A friend asked me what I thought of this. To be honest, I’m not sure I agree with Annie’s premise.
When I hear the phrase “final frontier”, I think of the last unexplored area in a particular region or industry. To me, that’s not what youth ministry is for women in leadership.
Sure, as a woman in youth ministry, I get frustrated when I don’t see other youth workers that look like me. I feel alone when I walk into a local youth ministry network meeting and am one of only two women in a room full of 30 men. I find it hard to engage in conferences that have few, if any, female speakers.
Even so, I’m reluctant to claim youth ministry is the “final frontier” for women in leadership. I mean, I’ve been privileged to be mentored by women who have been doing youth ministry for decades. Given that, how can youth ministry still be the final frontier for women in leadership?
What’s more, even though I know how lonely being a female youth pastor can be, I question whether or not women in youth ministry are actually outnumbered by men. While I failed to find verifiable statistics about this, I suspect there are more PAID male youth pastors then female ones. However, if we also include unpaid youth workers and volunteers in the mix, I’m less confident that’s still the case.
Numbers aside, however, what bothers me most about this notion of youth ministry as the final frontier for women in leadership is that it steals the focus away from our actual calling.
As a female in youth ministry, my call isn’t to rid the world of male youth pastors. My call is to love and disciple teenagers – male and female – and to help them discover what it means to follow Jesus in their daily lives.
I’m not convinced that thinking I’m some pioneer in the “final frontier” for women in leadership is helpful for faithfully fulfilling my calling in youth ministry.
Let me tell you what is.
Being around other women who understand this. It’s super helpful and encouraging to be around women who serve in the trenches of youth ministry day in and day out; Who love and care for teens who walk into their home unannounced or who call them at all hours of the night; Who faithfully equip other adults for leadership because we know this calling is too hard to do ourselves; And who understand the unique ways in which being a woman in youth ministry is hard.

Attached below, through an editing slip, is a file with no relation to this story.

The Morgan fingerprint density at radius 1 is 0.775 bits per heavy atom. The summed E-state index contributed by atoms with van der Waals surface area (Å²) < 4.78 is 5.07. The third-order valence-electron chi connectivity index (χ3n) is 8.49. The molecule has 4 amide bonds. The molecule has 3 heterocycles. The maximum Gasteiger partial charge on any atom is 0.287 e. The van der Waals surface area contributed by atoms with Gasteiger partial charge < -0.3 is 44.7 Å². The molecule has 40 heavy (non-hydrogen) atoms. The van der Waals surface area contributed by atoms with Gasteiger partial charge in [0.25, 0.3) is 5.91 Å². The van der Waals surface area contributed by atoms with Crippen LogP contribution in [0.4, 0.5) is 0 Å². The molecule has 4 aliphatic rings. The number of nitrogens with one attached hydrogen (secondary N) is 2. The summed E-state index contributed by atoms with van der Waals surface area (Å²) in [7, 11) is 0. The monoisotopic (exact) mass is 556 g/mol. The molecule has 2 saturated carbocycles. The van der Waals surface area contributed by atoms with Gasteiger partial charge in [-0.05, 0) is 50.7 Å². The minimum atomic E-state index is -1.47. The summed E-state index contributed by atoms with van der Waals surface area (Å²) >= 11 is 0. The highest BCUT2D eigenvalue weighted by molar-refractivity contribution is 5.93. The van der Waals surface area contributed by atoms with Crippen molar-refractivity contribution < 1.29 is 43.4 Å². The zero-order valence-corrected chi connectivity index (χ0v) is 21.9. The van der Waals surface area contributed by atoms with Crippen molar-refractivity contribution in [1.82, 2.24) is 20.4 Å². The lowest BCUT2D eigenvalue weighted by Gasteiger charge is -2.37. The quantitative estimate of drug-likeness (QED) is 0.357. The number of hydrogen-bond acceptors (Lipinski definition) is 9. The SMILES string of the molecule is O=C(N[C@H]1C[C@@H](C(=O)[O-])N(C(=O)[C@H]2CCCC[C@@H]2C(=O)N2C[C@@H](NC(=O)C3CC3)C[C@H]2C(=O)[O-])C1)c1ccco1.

Because it is.
Being a woman in youth ministry is hard enough without thinking it’s the “final frontier” that has to be conquered for women in leadership. It’s hard because as women, we face unique challenges that our male counterparts don’t.
No matter how awesome male youth pastors are, they don’t understand what it feels like to cry when you stumble upon the perfect job, only to realize it’s at a church that doesn’t affirm female leadership; To sit in a meeting and have your idea ignored only to have your male colleague say the same thing 5 minutes later and be recognized and praised for his awesome idea; To have your spouse mistaken for the youth pastor while at camp or on summer mission trips; Or to have people assume that once the baby comes, you’ll leave your job because you can’t possibly be a good mom and a good youth pastor.
To survive these unique challenges, we’ve got to connect with other women in youth ministry.
That’s why I’m thankful for organizations like the Youth Cartel who are committed to helping women do just that through events like the Women in Youth Ministry Campference.
This is an event led by women in youth ministry, for women in youth ministry.
It’s a place where you won’t feel alone, where you’ll be nurtured and encouraged, and where you’ll be able to connect with other people who understand the unique challenges and blessings that come with being a woman in youth ministry.
You’ll leave this space feeling empowered to return to your work in youth ministry knowing that what you do matters – not because you’re exploring uncharted territory on behalf of women everywhere but because you’re faithfully fulfilling the unique calling God has given you to love and disciples teens.
Jen serves as the director of youth ministry at Faith Lutheran Church in Glen Ellyn, Illinois. A veteran youth worker, Jen holds an MA in Youth Ministry Leadership from Huntington University. Her writing has appeared in YouthWorker Journal, Immerse, and The Christian Century. When not doing ministry, she and her husband Doug can be found hiking, backpacking, and traveling. Jen is also a Cartel author of The Jesus Gap: What Teens Actually Believe about Jesus.